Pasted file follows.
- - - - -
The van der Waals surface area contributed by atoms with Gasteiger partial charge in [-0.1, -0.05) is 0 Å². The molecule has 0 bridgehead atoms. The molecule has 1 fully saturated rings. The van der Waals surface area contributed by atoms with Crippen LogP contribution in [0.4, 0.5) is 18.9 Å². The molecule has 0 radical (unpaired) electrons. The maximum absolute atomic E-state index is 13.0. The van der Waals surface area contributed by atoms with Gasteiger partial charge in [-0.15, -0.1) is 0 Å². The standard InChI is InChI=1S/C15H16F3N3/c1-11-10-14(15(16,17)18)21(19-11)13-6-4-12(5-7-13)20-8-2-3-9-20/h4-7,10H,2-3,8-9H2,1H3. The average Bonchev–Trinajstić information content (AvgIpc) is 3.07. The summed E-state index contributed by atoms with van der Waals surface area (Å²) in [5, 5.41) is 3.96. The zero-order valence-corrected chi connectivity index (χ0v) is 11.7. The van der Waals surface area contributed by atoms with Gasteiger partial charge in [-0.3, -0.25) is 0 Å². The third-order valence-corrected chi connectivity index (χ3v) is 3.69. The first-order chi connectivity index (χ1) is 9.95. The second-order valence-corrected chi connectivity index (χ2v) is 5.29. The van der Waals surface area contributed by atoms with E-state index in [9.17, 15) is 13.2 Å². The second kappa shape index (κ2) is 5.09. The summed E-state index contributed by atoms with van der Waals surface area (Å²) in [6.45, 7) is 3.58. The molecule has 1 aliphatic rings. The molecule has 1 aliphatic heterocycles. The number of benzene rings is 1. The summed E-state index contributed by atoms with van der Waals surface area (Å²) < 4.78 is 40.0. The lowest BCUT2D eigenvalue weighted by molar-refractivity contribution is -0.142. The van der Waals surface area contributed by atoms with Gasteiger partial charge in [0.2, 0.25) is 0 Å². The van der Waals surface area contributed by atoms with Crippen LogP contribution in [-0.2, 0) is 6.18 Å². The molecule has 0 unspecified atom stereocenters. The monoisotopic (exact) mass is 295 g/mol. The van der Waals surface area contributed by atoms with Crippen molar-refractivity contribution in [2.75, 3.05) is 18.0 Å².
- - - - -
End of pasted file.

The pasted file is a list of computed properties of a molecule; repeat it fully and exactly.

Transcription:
The van der Waals surface area contributed by atoms with Gasteiger partial charge in [-0.1, -0.05) is 0 Å². The molecule has 0 bridgehead atoms. The molecule has 1 fully saturated rings. The van der Waals surface area contributed by atoms with Crippen LogP contribution in [0.4, 0.5) is 18.9 Å². The molecule has 0 radical (unpaired) electrons. The maximum absolute atomic E-state index is 13.0. The van der Waals surface area contributed by atoms with Gasteiger partial charge in [-0.15, -0.1) is 0 Å². The standard InChI is InChI=1S/C15H16F3N3/c1-11-10-14(15(16,17)18)21(19-11)13-6-4-12(5-7-13)20-8-2-3-9-20/h4-7,10H,2-3,8-9H2,1H3. The average Bonchev–Trinajstić information content (AvgIpc) is 3.07. The summed E-state index contributed by atoms with van der Waals surface area (Å²) in [5, 5.41) is 3.96. The zero-order valence-corrected chi connectivity index (χ0v) is 11.7. The van der Waals surface area contributed by atoms with Gasteiger partial charge in [-0.3, -0.25) is 0 Å². The third-order valence-corrected chi connectivity index (χ3v) is 3.69. The first-order chi connectivity index (χ1) is 9.95. The second-order valence-corrected chi connectivity index (χ2v) is 5.29. The van der Waals surface area contributed by atoms with E-state index in [9.17, 15) is 13.2 Å². The second kappa shape index (κ2) is 5.09. The summed E-state index contributed by atoms with van der Waals surface area (Å²) in [6.45, 7) is 3.58. The molecule has 1 aliphatic rings. The molecule has 1 aliphatic heterocycles. The number of benzene rings is 1. The summed E-state index contributed by atoms with van der Waals surface area (Å²) < 4.78 is 40.0. The lowest BCUT2D eigenvalue weighted by molar-refractivity contribution is -0.142. The van der Waals surface area contributed by atoms with Gasteiger partial charge in [0.2, 0.25) is 0 Å². The van der Waals surface area contributed by atoms with Crippen LogP contribution in [-0.2, 0) is 6.18 Å². The molecule has 0 unspecified atom stereocenters. The monoisotopic (exact) mass is 295 g/mol. The van der Waals surface area contributed by atoms with Crippen molar-refractivity contribution in [2.75, 3.05) is 18.0 Å².